Wow. Our experiment is off to a great start—let's see if we can finish it off sooner than expected.
The Commission on Wartime Contracting delivered its interim report (PDF) Wednesday to members of the House Oversight and Government Reform Committee. Created in July 2007, the Commission is an independent, bipartisan panel modeled after the "Truman Committee," which attacked government waste in the years after World War II, saving the federal government some $178 billion. Given that we've sunk more than $830 billion in the wars in Iraq and Afghanistan since 2001, much of it now in the pockets of private contractors, the very fact that the Commission exists is a step in the right direction.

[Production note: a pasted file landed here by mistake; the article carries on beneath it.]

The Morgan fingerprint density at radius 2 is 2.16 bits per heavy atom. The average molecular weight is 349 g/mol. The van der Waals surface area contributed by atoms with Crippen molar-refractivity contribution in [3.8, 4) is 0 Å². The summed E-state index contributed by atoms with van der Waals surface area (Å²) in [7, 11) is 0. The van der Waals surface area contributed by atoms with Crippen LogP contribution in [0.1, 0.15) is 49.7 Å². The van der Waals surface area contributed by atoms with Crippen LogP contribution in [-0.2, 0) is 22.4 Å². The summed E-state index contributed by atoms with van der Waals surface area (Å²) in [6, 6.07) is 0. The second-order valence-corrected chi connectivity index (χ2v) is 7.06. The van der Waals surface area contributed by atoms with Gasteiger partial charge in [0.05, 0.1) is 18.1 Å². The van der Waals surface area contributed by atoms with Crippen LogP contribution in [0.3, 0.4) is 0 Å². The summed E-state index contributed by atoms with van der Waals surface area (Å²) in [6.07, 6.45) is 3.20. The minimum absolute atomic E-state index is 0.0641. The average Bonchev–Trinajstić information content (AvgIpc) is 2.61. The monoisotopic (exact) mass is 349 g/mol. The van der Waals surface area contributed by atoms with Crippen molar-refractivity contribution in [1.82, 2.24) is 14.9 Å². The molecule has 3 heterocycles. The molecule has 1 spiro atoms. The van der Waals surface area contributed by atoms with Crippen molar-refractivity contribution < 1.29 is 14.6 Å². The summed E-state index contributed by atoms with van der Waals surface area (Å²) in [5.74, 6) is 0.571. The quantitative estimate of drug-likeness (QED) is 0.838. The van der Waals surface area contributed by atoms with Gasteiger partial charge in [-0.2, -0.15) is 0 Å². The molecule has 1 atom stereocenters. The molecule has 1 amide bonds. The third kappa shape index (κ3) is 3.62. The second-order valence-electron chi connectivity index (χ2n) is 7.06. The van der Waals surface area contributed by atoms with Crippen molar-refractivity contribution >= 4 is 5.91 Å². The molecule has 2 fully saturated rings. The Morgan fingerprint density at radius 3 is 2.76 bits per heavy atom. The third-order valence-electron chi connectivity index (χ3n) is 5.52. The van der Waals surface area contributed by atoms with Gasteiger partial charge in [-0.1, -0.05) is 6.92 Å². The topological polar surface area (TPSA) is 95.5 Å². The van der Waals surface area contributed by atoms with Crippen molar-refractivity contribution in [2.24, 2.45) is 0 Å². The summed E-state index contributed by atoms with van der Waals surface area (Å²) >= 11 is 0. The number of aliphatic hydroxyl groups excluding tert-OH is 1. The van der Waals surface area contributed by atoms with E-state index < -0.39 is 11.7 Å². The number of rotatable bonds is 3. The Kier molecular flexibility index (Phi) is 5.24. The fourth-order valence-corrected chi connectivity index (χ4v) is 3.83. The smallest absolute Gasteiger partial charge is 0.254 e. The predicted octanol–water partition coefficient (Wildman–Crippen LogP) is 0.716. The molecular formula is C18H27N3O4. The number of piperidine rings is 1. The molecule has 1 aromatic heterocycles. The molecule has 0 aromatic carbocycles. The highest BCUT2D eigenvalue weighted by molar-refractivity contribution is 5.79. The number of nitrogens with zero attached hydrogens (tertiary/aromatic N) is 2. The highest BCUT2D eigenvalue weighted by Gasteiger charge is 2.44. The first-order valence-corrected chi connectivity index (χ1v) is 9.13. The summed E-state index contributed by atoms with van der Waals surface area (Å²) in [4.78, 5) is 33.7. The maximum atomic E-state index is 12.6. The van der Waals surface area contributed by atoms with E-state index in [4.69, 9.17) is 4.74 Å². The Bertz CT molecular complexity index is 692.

Not surprisingly, co-chairs Michael Thibault and Christopher Shays report serious breaches in contract management and oversight. Such problems, they say, "directly involve our nation's ability to achieve policy objectives and provide proper support and protection for our warfighters and civilian employees engaged in contingency operations." The fact is that contractors now outnumber US troops in both theaters of operation. Combined there are about 240,000 Pentagon contractors in Iraq and Afghanistan; Agencies like State and USAID have their own. Eighty percent of these are foreign nationals working for bewildering chains of subcontracts that routinely escape notice by federal contract management officers.